by Christophe Bosquillon
Bob Smith, the now retiring former CEO of Blue Origin, was invited at the Financial Times Investing in Space Summit in June 2023 to provide an overview of the future of Orbital Reef, the commercial space station being developed jointly by Blue Origin and Sierra Space. His statements about Orbital Reef were considered a bit disappointing by the inner circle of Space analysts, but nothing in Smith’s tone hinted at the shocking developments that just unfolded.
When rumours of a split between Blue Origin and Sierra Space on the NASA contract related to Orbital Reef started circulating in the last days of September 2023, it became apparent that between summer and fall Blue Origin had reallocated internal resources to more pressing priorities, including and not limited to the Blue Moon lander (plans for a Blue Origin own commercial station remain unclear). Bob Smith is being succeeded by Dave Limp, a senior executive at Amazon. As for Sierra Space, it looks like they will be working on their Dream Chaser space plane. So where does that leave us with commercial space stations supposed to come onstream no later than 2028 to replace the ISS as it is being decommissioned no later than 2030?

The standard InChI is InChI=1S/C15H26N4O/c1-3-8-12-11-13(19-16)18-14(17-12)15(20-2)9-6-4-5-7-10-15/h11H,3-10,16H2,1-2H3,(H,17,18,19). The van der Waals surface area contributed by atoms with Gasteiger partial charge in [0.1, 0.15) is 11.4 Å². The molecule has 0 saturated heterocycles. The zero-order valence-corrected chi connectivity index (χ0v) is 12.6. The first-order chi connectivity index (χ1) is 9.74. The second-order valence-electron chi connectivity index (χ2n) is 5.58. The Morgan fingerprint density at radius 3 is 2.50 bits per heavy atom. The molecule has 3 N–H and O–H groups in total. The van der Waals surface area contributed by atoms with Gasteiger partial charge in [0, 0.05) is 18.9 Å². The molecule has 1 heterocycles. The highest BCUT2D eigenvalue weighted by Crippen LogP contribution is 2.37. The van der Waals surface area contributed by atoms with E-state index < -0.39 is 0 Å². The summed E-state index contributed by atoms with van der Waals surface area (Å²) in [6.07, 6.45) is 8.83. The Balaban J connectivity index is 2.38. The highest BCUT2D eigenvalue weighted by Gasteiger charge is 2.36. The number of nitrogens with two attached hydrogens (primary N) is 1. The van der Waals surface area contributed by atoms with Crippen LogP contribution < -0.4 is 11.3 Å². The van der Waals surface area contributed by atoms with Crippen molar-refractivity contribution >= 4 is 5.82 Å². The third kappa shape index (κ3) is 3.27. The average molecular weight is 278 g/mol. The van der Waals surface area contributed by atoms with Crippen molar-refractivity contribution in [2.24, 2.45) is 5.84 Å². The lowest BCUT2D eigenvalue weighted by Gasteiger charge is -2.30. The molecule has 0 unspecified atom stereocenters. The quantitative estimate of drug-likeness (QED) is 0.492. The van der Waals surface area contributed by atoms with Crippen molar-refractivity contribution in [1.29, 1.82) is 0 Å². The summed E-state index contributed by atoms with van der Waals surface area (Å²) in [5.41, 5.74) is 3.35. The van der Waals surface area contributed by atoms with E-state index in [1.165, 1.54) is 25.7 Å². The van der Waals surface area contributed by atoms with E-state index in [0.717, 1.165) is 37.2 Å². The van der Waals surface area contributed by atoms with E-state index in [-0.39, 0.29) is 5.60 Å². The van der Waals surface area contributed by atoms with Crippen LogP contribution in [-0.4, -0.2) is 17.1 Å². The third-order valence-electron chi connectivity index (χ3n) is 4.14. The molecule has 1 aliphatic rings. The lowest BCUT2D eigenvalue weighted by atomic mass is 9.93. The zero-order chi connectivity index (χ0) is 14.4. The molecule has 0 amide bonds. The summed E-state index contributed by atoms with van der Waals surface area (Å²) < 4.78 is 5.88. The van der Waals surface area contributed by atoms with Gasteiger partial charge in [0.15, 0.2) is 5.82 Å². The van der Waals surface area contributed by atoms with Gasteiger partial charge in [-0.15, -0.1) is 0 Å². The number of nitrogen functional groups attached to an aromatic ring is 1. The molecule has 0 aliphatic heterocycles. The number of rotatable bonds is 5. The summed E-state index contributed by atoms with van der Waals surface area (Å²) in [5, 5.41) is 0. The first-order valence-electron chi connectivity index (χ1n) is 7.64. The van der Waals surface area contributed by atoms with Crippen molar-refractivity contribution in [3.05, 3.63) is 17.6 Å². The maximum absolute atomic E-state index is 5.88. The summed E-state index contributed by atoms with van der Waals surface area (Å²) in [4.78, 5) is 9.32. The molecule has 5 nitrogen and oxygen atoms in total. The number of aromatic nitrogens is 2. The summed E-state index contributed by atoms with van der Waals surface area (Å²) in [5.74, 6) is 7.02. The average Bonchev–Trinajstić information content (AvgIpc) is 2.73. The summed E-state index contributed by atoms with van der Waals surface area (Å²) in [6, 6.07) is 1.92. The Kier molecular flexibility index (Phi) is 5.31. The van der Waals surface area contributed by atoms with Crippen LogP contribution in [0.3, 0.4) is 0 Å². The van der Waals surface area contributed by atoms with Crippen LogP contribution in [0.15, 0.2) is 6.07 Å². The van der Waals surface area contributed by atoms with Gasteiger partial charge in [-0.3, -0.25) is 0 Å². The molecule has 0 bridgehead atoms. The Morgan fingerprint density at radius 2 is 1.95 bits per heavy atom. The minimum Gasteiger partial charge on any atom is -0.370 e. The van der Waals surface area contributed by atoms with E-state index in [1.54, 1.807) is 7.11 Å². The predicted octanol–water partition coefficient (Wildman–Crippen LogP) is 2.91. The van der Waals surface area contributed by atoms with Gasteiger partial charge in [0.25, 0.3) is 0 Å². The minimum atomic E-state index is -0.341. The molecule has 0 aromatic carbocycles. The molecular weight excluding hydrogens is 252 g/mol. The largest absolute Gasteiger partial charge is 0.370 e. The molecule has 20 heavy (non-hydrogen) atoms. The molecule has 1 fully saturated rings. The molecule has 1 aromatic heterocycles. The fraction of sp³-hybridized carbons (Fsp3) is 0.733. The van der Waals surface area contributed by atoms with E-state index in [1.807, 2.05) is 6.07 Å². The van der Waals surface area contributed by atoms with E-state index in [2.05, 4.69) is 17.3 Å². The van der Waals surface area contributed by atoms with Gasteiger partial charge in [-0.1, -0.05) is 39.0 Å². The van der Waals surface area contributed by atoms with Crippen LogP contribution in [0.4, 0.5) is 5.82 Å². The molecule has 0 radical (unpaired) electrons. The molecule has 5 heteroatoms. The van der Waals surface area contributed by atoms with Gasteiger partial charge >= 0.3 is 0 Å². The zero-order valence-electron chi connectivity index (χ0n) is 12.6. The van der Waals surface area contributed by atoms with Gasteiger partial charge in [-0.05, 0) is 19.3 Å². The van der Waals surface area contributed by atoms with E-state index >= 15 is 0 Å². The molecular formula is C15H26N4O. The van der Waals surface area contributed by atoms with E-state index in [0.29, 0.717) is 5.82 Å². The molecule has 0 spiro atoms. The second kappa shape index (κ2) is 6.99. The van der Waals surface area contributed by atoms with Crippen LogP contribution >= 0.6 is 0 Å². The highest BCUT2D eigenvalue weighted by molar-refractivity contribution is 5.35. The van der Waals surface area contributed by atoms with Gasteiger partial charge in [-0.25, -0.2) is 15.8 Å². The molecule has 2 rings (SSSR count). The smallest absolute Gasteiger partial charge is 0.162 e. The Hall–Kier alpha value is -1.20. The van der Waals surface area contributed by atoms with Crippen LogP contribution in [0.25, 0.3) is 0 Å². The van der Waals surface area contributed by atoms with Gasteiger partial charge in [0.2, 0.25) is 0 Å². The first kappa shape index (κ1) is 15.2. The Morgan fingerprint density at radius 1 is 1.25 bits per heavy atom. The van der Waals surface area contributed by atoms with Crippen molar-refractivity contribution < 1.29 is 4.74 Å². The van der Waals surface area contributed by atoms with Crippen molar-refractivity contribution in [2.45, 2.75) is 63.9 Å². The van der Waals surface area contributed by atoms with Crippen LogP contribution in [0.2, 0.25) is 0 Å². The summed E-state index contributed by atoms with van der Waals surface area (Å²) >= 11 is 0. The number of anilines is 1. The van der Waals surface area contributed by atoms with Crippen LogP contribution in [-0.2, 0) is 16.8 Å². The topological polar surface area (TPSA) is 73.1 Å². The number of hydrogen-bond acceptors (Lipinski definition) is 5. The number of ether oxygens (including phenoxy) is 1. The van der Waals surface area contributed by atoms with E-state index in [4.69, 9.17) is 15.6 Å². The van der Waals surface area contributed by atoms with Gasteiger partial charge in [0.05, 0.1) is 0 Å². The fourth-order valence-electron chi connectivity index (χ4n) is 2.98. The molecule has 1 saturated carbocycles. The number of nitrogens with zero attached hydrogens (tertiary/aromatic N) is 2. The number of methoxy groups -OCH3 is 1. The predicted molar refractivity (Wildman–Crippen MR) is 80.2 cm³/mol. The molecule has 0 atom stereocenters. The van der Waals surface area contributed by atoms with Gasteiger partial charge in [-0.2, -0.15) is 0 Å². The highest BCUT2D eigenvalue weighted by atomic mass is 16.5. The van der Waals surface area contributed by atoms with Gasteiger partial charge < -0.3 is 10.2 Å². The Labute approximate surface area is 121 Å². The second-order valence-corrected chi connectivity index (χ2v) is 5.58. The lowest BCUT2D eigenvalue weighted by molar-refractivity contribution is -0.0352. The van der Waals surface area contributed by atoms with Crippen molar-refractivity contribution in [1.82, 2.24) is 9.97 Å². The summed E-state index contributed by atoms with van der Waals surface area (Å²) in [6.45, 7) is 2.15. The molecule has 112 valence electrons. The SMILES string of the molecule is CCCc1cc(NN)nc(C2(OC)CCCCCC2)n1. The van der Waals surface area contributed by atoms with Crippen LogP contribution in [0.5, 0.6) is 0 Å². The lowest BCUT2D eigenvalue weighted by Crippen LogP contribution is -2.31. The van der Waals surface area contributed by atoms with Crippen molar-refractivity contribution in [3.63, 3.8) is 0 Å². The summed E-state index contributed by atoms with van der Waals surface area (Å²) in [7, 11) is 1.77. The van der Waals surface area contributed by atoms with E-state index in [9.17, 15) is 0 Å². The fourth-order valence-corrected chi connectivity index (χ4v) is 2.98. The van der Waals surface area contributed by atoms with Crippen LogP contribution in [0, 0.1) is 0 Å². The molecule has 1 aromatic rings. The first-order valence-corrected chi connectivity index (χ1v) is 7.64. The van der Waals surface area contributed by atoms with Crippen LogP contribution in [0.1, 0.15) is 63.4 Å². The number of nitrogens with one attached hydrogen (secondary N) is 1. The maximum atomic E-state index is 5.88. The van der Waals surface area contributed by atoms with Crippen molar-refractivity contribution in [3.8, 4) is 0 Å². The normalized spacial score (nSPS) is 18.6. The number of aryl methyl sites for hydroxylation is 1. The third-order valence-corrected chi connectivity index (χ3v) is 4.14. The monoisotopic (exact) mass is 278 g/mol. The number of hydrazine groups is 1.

NASA and the commercial space stations
NASA had originally allocated $550mn for initial contracts split among these four platforms for business proposals to be submitted: Axiom Space (potentially a favourite), Nanoracks (that uses a Lockheed Martin design), Northrop Grumman (but mostly as a designer looking for an owner operator), and the now mothballed Blue Origin-led “Orbital Reef” with Sierra Space and others. One or more winner(s) among the 3 remaining competitors should be selected around 2025. Whoever wins, to take over from the ISS, should be fully operational by 2028. That sounds a bit tight.